Chloe tosses her bonnet into the ring, hoping to transform from stressed-out Midwest mom to genteel American heiress and win the money. With no cell phones, indoor plumbing, or deodorant to be found, she must tighten her corset and flash some ankle to beat out women younger, more cutthroat, and less clumsy than herself.

Definitely Not Mr. Darcy is just pure fun. It is available online at amazon and Barnes and Noble and at your local bookstores.

Friday, September 16, 2011

Flash Fiction Fridays

No themes. No word count. Open prompt. The Flash Fiction Fridays Free-for-All is running through September. Today, we have a wonderful piece by Jennifer Orozco. Enjoy.


Exigencies
By Jennifer Orozco


He will be home soon.

She is standing at the sink, washing the dishes. The bubbled, hot water is a shock. Her hands are red and stinging, but she scrubs the inside of the glass anyway, making a circle within. She’s always wished for a kitchen window, but their townhome looks out to an alleyway overgrown with honeysuckle and scattered with dead, wet leaves. It is fall, but nothing hinders the thick, brown vines from proudly announcing their presence.

She wonders if he will see it in her face. He has always been able to read her when her eyes flit away from his, or when she overcompensates by searching his face, meeting his stare steadily. It is disconcerting what he can see when he is looking.

She has made king ranch casserole and the aroma of the bell peppers, onion, tomato and cream of mushroom meld together and mingle in her nostrils. Cornbread bakes in the oven. She has also cooked a green-bean casserole and wonders if he will read anything into it.

It smells like someone’s home. It smells like one would imagine a happy home to be.

She hopes this is enough.

She wonders when her heart turned into a clenched fist. She feels it pounding within, resolute and proud, not ready to cede an inch. She will take what she can get. Where she can get it. And since she can’t get it from him, there will be others. There will be days like today again. She will learn how to lie, to survive. She will excel at the recipes and fa├žade of docility.

She looks down at her hands now. Covered in suds, she can’t decide whether it feels like they are burning or freezing. She towels them off and checks the time. The cornbread is ready.

She sighs and looks at the clock. It is half past six.

Her eyes travel over the wall, the horrendous paint job she initiated six weeks earlier.

She wanted a marigold color, and he brought her a lemon yellow. The walls looked like a sickly, sweet confection that unsettled and vaguely nauseated her. She’s since repainted the walls again, but the white paint she’d chosen was bluish and it jarred against the white cream of the ceiling.

She’d never had an eye for detail.

“Daddy! Daddy!” she hears the girls shriek excitedly. Daddy coming home was the equivalent to a rock star gracing them with his presence. He was a loving, affectionate father, holding them tightly and then swinging them into the air, their eyes shining with something that looked like too much gaiety. As if even they were trying to play a role they couldn’t quite pull off.

She snapped her fingers and said it was time to eat.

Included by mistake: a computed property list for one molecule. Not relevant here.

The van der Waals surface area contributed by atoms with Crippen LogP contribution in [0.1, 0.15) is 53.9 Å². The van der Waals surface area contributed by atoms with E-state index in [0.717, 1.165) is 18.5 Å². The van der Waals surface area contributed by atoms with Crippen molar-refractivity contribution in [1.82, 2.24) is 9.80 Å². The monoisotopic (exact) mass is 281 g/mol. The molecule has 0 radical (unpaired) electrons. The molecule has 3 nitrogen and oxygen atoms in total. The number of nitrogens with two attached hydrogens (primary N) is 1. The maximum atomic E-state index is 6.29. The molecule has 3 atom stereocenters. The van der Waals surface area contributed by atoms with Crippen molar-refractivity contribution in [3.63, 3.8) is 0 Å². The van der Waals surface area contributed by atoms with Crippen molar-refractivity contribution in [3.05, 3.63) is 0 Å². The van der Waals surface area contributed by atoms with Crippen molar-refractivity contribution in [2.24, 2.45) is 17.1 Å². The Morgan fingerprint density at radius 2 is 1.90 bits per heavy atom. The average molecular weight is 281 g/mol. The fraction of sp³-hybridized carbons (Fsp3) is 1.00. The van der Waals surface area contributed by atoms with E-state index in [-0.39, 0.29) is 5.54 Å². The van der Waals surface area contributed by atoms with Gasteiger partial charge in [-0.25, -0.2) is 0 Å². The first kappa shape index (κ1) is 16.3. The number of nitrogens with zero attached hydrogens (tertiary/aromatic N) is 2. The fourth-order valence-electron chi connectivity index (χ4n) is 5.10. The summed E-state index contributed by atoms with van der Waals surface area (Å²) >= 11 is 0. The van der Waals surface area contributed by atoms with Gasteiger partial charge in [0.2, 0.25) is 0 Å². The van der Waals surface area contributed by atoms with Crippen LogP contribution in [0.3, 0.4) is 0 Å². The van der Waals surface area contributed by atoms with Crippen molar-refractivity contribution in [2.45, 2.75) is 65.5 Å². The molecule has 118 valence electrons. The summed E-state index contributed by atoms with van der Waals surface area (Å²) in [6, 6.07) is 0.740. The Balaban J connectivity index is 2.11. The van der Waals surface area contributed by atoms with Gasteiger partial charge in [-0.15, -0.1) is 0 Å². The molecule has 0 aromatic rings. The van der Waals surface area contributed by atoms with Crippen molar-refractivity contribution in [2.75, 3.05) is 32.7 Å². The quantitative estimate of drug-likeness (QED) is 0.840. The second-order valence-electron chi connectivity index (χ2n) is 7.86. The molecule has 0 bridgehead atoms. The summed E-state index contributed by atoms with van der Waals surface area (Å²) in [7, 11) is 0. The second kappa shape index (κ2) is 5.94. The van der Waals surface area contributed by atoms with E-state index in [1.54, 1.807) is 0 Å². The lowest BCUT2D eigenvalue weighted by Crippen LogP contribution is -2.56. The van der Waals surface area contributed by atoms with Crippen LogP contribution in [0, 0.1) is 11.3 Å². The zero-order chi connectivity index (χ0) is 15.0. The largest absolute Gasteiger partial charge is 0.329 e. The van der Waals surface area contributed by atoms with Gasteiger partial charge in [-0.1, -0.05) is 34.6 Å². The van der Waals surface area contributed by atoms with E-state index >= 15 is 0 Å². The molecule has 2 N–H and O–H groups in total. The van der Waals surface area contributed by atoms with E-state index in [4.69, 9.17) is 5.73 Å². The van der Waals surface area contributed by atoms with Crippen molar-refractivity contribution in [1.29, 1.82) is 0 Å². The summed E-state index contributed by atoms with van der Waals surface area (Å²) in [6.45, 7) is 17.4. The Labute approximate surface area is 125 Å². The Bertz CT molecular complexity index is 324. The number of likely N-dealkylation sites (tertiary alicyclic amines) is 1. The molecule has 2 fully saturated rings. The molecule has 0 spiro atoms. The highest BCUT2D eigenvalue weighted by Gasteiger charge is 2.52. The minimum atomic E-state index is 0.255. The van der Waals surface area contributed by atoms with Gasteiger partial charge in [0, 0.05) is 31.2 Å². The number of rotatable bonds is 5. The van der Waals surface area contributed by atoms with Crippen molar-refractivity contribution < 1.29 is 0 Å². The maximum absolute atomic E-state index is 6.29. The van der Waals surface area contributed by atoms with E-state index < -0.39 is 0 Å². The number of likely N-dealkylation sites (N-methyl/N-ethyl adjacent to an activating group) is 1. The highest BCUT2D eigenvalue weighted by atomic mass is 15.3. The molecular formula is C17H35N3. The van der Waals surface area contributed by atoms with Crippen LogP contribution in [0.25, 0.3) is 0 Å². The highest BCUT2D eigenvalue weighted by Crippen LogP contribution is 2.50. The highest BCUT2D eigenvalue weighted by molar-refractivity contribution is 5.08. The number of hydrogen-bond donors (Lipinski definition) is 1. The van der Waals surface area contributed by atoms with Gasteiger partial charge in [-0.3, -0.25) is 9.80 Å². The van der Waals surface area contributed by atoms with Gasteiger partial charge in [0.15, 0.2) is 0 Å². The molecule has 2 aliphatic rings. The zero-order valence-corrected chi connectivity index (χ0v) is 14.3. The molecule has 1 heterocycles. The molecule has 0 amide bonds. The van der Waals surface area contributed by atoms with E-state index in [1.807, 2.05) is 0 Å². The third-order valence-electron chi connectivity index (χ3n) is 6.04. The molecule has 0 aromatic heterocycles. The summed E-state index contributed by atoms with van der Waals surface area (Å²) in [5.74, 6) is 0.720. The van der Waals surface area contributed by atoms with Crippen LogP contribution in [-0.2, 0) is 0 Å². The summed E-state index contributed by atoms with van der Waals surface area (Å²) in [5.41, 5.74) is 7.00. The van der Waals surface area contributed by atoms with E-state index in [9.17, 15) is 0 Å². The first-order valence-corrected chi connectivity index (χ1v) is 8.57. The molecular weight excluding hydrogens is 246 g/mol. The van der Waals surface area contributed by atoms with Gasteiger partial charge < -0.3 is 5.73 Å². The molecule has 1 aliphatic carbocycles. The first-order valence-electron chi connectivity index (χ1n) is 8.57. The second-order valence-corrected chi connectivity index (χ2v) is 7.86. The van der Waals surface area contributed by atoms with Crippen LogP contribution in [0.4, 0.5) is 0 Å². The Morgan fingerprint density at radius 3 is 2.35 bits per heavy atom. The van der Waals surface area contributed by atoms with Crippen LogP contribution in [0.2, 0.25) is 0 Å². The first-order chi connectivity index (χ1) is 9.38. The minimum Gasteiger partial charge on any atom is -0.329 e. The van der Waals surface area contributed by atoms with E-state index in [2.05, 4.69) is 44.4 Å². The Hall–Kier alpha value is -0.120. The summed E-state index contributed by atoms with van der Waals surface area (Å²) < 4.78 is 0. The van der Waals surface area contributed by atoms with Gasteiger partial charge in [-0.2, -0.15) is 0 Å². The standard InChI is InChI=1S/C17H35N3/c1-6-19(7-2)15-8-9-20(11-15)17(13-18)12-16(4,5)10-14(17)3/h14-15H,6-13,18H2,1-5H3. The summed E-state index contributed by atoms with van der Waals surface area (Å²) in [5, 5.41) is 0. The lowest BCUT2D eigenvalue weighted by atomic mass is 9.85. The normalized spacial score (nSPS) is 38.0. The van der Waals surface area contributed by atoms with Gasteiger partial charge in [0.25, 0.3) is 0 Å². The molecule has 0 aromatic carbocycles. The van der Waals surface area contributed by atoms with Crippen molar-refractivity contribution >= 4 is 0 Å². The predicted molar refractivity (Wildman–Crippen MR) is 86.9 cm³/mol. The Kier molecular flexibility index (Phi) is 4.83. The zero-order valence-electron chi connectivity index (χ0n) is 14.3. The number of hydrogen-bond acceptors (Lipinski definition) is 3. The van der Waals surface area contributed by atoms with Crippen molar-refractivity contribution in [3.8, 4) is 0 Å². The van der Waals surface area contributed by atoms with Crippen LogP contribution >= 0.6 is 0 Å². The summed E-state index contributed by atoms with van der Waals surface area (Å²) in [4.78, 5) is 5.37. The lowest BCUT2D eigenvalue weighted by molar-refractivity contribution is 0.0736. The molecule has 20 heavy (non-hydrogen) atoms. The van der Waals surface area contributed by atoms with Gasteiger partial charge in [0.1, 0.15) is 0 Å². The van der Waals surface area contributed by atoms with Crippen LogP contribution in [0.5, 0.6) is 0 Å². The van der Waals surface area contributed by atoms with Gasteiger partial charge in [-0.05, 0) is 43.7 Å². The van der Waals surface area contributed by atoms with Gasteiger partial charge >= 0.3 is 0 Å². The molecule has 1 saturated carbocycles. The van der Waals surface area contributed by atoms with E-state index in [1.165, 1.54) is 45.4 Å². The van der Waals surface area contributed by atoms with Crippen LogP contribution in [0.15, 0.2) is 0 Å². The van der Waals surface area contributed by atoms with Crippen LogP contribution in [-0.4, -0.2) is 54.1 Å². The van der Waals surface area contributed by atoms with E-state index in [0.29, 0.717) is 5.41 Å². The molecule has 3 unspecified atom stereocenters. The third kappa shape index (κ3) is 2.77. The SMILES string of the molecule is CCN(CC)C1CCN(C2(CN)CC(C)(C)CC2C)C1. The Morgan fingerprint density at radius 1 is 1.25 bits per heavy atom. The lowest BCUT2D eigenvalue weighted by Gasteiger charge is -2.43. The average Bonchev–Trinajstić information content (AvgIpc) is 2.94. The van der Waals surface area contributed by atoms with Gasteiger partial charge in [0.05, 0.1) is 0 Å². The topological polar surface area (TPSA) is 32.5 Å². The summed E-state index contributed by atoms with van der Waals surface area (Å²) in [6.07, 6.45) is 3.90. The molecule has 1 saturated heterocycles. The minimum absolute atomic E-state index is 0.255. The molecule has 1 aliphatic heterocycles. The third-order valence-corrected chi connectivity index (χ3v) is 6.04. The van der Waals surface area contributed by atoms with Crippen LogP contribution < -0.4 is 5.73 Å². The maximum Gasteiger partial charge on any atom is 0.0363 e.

“It smells good in here! What’s for dinner?”

“Daddy! Mommy made your favorite!”

“Oh yeah?” he said….”She must want something…” he said swatting their two year old on the behind.

“Everyone wash your hands, and I’ll serve you. Just gimme a sec.” She feigned careless spontaneity.

She walked to the bathroom and closed the door. She flipped the toilet seat down and cradled her face in her open palms. Slivers of this afternoon came back to her. The unfamiliar face. The blue eyes. His wedding ring on the nightstand. His carefully folded clothes on the hotel’s armchair, because he would have to back to work after they were finished. The long not quite passionate kiss they shared, “in case I never see you again.” he said.

And she wouldn’t see him again.

There would be another in the future, she knew.

She inhaled sharply, stood up, wiped her hands down her jeans and walked out into the hall.

“Dinnertime!”





Jennifer Orozco is an avid reader and reluctant writer at Lit Endeavors: Notes of a Bibliomaniac and Scribbler. She is working on her first novel, Anatomy of a Marriage, because she's now 32, and if not now--when? Her mother's not-so-well-hidden disappointment also ignites the fire under her ass that is jolting her from pervasive complacence. Besides reading and writing, Jennifer enjoys lecturing her not-so-feminist daughters on why they should never define themselves by the opinion of a man. Many an eye roll takes place during these soliloquies.

Wednesday, September 14, 2011

Editing for Grammarphobes: Are You Ready for Some Football?


Come the second weekend in September, I put down Pride and Prejudice and my tea for a few hours to yell “Hit somebody!” from gridiron sidelines. My neighbors have been known to hear me utter the phrase, “He faked him out of his jock strap!” through open windows on more than one occasion during Chicago Bear games.

I love football.

Now that the NFL is in full swing, I thought it would be fun to focus on some of the words that are frequently used when writing about the old pigskin.




Please note that this post refers to American football. My condolences to our European readers for the United States ripping off the name of your sport, which also is lots of fun to watch. I very much enjoy Manchester United. Rooney is a god.